What Makes a Job Termination “Wrongful?”
Updated: Jul 3, 2019
People who are fired or laid off from a job often feel their termination was "wrongful," especially if it was done without cause. Unfortunately, getting fired without a reason can happen to just about anyone. The reason for this is that many employees are hired under what is called “at-will” employment.
Employment relationships are presumed to be "at-will" in all U.S. states except Montana. Unless there is a contract or employment agreement, both the employer and the employee are free to end the relationship at any time, with or without advance notice or explanation. However, "wrongful termination" is a major exception to at-will employment.
“Wrongful termination” is a clearly defined act according to the law: it applies to situations where an employer has let an employee go for reasons that are illegal. There are no specific laws that provide protection for employees who have been fired unjustly, unless the termination or other “adverse employment action” is based on an employee's race, gender, age, disability, religion, sexual orientation, gender identity, or some other reasons that may be covered by federal or state laws prohibiting discrimination.
Contract law may cover a wrongful termination if the company breached an employment agreement or if their policy includes guidelines for termination and they failed to follow them. For example, if an employee’s contract stipulates that he or she cannot be fired for coming to work late and they are then let go for this reason, the termination would be a breach of contract and classified legally as a wrongful termination.
Other reasons that could be interpreted as wrongful termination include being fired for filing a complaint or claim against the employer or for refusing to commit an illegal act when asked by the employer or because the employee sought workers compensation benefits. In addition, if an employee feels he or she was forced to leave a job because the employer made it unbearable, he or she may file a wrongful termination suit for constructive discharge in some cases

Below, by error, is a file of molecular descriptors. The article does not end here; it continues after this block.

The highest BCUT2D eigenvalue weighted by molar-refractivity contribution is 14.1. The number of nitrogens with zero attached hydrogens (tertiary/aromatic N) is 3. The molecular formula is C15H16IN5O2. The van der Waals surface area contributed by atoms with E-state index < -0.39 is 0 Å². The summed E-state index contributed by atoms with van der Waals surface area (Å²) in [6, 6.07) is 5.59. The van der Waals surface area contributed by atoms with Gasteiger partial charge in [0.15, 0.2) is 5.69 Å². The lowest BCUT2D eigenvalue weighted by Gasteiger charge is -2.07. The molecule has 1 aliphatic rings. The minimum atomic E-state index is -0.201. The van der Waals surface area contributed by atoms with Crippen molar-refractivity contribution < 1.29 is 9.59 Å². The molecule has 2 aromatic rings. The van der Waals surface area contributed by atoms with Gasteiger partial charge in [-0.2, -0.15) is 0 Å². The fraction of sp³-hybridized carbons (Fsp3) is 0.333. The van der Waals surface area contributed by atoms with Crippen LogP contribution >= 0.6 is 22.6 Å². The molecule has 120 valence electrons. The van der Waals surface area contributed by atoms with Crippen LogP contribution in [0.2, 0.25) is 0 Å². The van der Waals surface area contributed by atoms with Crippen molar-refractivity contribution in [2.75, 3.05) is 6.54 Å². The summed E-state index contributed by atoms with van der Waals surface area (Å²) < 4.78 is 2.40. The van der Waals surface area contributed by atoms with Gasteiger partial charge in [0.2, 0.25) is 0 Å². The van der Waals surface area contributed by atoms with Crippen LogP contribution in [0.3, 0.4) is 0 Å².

Some of these violations carry statutory penalties, while others may result in an employer paying for damages based on the terminated employee's lost wages and other expenses. Other wrongful termination cases may require the employer to pay punitive damages and/or attorney’s fees to the former employee.
If you have lost your job for what you believe may be an unlawful reason, you may have a right to bring a wrongful termination claim against your employer.
Before you take action, it is important that you understand your rights. The company’s Human Resources department should be able to answer questions and tell you what benefits you are eligible for, but remember that the HR Department is not your friend as the people who work there work for their employer. But do not hesitate to ask why you were terminated and request to see your personnel file. Review your employment contract if you have one, and gather any evidence of specific promises your employer may have made. Be sure to get copies of all written agreements regarding your termination. And consult an attorney before signing any “separation agreement” in which you agree to waive your legal rights in return for a severance payment.
The next step is to determine what recourse you may have. If you have been discriminated against or haven't been treated according to the law or company policy, the U.S. Department of Labor can provide information on the laws that regulate employment and advice on where and how to file a claim. Your state department of labor also may have information on local regulations.
Employment regulations in New Jersey can be complicated. An attorney who is experienced in employment law will help you understand your rights, determine if you have a valid claim and make the best possible decisions about how to proceed. Do not hesitate to call me at 973-509-8500 x213 or email LFarber@LFarberLaw.com.
The contents of this writing are intended for general information purposes only and should not be construed as legal advice or opinion in any specific facts or circumstances